Credit by Examination and Home Schooled Students

If you’ve ever considered how a homeschooler can graduate from secondary school and college at the same time, it is probably because they combined home school with earning college credit by examinations. CLEP examinations, DSST examinations and AP examinations can be used to accelerate through high school and college. There are three basic types of examinations used to earn college credit while home school learners at the secondary school stage. These are the same programs used by learners attending a physical high school as well.

1. The CLEP (College Level Examination Program) was designed by the College Board to allow scholars to gain credit for prior experience or knowledge. There are 33 examinations available that range from three to six credits per test. More than 2900 approved colleges and universities agree to these assessments as credit for classes, allowing learners to skip starting programs and get to the meat of their program. Home schoolers can take CLEP examinations at local colleges and universities.

credit_by_examination2. DSST examinations (formerly known as DANTES Subject Standardized Tests) were initially designed for the army and allowed servicemen to speed up their education while serving in the military. While these assessments are free for the army, citizens may also use these examinations instead of attending a traditional college class. Over 1200 schools agree to the 38 DSST examinations as credit for classes at their schools. Home schoolers and High School students are drawn to DSST examinations as they cover common topic like Astronomy, Personal Finance, and Introduction to World Religions that learners are likely to have some information about and may have to take as a core subject in college. Students must take the credit by examination at a university that provides the test.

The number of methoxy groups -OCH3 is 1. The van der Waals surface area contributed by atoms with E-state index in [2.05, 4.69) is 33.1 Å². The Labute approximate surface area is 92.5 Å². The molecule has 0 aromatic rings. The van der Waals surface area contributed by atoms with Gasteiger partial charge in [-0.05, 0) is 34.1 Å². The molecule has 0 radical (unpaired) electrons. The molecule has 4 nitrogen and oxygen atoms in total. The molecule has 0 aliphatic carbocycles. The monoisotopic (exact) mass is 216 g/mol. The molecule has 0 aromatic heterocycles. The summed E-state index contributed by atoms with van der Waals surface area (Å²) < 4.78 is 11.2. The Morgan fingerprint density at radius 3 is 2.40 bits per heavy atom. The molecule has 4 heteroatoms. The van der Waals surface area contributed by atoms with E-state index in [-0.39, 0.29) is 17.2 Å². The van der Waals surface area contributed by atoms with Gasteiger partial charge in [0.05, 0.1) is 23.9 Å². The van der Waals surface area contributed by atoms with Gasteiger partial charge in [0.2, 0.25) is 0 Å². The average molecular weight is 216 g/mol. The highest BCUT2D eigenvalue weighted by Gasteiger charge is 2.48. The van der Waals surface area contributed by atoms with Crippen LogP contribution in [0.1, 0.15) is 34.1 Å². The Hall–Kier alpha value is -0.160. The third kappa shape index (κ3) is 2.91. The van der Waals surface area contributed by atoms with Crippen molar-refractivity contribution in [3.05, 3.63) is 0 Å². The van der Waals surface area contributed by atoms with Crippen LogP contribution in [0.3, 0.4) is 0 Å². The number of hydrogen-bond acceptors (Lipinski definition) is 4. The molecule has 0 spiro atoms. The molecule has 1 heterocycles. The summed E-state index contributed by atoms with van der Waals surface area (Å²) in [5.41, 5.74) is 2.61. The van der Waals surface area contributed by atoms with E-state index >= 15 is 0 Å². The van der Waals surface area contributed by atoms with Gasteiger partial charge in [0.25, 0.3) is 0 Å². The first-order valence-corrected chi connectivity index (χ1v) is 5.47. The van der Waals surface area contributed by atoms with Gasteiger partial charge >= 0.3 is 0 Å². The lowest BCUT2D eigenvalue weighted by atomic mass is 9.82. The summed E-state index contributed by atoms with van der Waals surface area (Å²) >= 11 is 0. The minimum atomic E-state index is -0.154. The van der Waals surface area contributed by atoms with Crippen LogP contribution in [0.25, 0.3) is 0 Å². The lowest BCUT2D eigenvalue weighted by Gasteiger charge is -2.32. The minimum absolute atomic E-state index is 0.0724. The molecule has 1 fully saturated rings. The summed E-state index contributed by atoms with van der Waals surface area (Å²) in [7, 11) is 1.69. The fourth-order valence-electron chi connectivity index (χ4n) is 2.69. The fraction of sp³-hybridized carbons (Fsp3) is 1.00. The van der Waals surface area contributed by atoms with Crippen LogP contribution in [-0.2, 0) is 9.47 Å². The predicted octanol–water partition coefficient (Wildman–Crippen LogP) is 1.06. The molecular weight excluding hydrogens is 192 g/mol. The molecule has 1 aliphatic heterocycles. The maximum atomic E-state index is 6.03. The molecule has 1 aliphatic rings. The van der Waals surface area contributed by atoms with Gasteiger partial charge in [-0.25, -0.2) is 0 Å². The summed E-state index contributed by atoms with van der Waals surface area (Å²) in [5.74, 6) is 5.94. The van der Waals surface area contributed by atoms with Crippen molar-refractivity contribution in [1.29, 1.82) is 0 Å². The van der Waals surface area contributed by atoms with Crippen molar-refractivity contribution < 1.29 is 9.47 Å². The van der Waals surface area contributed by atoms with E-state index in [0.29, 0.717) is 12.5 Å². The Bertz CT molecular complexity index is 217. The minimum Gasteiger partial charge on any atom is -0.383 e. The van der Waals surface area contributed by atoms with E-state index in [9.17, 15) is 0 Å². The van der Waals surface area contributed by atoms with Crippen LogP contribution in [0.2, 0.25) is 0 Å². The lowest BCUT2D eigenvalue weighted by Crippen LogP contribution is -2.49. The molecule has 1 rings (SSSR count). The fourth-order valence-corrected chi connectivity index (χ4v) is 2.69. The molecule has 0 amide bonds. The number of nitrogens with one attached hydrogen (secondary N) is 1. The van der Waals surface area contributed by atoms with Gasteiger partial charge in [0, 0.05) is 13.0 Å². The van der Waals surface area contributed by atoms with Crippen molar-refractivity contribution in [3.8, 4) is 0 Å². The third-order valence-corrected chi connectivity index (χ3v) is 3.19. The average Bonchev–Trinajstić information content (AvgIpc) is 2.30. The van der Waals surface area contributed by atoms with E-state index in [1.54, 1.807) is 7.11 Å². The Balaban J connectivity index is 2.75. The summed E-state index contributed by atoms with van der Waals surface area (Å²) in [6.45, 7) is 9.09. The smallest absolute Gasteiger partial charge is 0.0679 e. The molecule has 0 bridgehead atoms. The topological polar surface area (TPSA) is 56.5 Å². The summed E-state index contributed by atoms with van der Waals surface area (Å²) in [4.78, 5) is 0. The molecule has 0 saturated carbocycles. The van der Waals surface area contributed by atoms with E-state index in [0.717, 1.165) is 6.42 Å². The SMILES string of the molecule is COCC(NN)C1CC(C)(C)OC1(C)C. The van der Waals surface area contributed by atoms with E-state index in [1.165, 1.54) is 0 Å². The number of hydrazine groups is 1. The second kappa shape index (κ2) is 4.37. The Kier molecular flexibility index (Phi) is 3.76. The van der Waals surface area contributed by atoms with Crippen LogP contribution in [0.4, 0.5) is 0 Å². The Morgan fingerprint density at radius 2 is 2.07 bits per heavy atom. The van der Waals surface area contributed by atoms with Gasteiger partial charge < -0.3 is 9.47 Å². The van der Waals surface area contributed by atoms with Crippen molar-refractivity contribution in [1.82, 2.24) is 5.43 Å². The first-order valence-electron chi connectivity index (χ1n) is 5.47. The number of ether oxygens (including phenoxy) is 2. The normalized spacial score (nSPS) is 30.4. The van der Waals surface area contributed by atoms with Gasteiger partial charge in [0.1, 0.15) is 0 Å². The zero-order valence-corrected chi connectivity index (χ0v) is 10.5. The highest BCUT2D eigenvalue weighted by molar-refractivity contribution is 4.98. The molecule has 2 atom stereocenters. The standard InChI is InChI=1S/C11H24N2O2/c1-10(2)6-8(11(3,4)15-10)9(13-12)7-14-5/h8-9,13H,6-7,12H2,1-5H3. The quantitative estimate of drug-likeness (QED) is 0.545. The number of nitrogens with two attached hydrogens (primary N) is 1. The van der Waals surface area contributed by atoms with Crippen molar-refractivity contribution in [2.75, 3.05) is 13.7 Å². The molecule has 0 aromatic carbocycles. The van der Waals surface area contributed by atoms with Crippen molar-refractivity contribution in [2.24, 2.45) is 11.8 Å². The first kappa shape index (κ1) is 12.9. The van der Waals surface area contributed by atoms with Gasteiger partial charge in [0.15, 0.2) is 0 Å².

3. AP programs with examinations are designed by the College Board and used widely in public schools to award high school learners with college credits. AP exams are often taken in the Spring as part of an official AP (Advanced Placement) class; however, home schoolers can still participate through independent study. You will also need to arrange to take the AP credit by examination at a college in your area that takes part in the AP program.

Combining Homeschool and Credit By Exam

Through a process of trial, error and sharing, many homeschooling families have the approach to combining secondary school education and planning for university-level examinations down to a science. There are two basic approaches to earning higher education credit while simultaneously completing secondary school.

1. If a college student has acquired knowledge that aligns to a credit by exam check, they would get a research guide and take a practice exam to see if they know enough to complete the check. If they feel confident, they would take the credit by exam check and if they complete it, they have gained higher education credits according to the DSST, CLEP, or AP programs. The parent will also award the college student high school credit on the home school transcript.

2. When a homeschooler is ready for high school work, sometimes as early as junior high school age, the parent and kid will choose his or her course of study. To gain higher education and secondary university credit simultaneously, they will match-up what they want to study with a credit by exam check. The home school student might decide to research US History 1 for 9th grade and after learning the information from a textbook and spending a few weeks reviewing CLEP planning materials, he or she will take the CLEP evaluation. If the kid passes the test, they will have gained both secondary school and higher education credit from studying the same material. If the kid does not pass the test, he or she will have still gained secondary school credit from doing the work. The kid can then earn even more higher education credits by following the US History 1 CLEP with the Civil War and Reconstruction DSST evaluation, as the examinations have overlapping information.

The most apparent benefit to making college credits in secondary school is to speed up the degree process. This can be a considerable benefit from a tuition viewpoint, as well as placing you on a fast-track to profession income.